MEPS 299:239-255 (2005)  -  doi:10.3354/meps299239

Winter distribution of blue crab Callinectes sapidus in Chesapeake Bay: application and cross-validation of a two-stage generalized additive model

Olaf P. Jensen1,3,*, Ralf Seppelt2,4, Thomas J. Miller1, Laurie J. Bauer1

1University of Maryland Center for Environmental Science Chesapeake Biological Laboratory, PO Box 38, 1 Williams St., Solomons, Maryland 20688, USA
2Technical University Braunschweig, Institute of Geoecology, Department for Environmental System Analysis, Langer Kamp 19c, 38106 Braunschweig, Germany
3Present address: University of Wisconsin Center for Limnology, 680 N. Park St., Madison, Wisconsin 53706, USA
4Present address: UFZ Centre for Environmental Research Leipzig, Department for Applied Landscape Ecology, Permoserstraße 15, 04318 Leipzig, Germany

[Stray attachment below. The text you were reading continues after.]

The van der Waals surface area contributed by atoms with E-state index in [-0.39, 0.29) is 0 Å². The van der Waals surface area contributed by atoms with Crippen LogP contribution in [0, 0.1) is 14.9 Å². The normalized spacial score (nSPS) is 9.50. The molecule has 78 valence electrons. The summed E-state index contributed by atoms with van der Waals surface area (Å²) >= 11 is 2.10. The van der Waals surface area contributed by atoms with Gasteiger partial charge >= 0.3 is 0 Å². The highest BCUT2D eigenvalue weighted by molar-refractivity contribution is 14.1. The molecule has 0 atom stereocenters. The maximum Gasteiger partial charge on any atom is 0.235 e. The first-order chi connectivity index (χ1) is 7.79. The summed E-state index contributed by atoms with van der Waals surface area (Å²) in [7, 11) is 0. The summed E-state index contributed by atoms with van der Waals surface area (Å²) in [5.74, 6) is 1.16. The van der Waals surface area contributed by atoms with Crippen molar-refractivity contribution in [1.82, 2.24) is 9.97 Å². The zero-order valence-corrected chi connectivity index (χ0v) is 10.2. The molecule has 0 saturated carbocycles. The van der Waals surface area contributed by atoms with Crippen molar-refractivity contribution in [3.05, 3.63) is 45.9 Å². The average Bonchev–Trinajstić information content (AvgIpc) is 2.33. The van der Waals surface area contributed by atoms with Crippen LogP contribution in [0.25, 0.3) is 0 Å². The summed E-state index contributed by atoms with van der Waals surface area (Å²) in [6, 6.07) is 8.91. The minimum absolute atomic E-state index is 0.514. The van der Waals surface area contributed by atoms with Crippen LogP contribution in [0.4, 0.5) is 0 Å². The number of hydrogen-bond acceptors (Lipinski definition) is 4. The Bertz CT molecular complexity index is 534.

ABSTRACT: We present a 2-stage generalized additive model (GAM) of the distribution of mature female blue crab Callinectes sapidus in Chesapeake Bay based on data from a fishery-independent winter dredge survey. The distribution and abundance of blue crabs was modeled as a flexible function of depth, salinity, water temperature, distance from the Bay mouth, distance from submerged aquatic vegetation (SAV), and bottom slope for each of the 13 yr of data available. Depth, salinity, temperature, and distance from the Bay mouth were found to be the most important environmental determinants of mature female blue crab distributions. The response curves for these variables displayed patterns that are consistent with laboratory and field studies of blue crab/habitat relationships. The generality of the habitat models was assessed using intra- and inter-annual cross-validation. Although the models generally performed well in cross-validation, some years showed unique habitat relationships that were not well predicted by models from other years. Such variability may be overlooked in habitat suitability models derived from data collected over short time periods.

KEY WORDS: Blue crab · Chesapeake Bay · GAM · Cross-validation · Habitat suitability model

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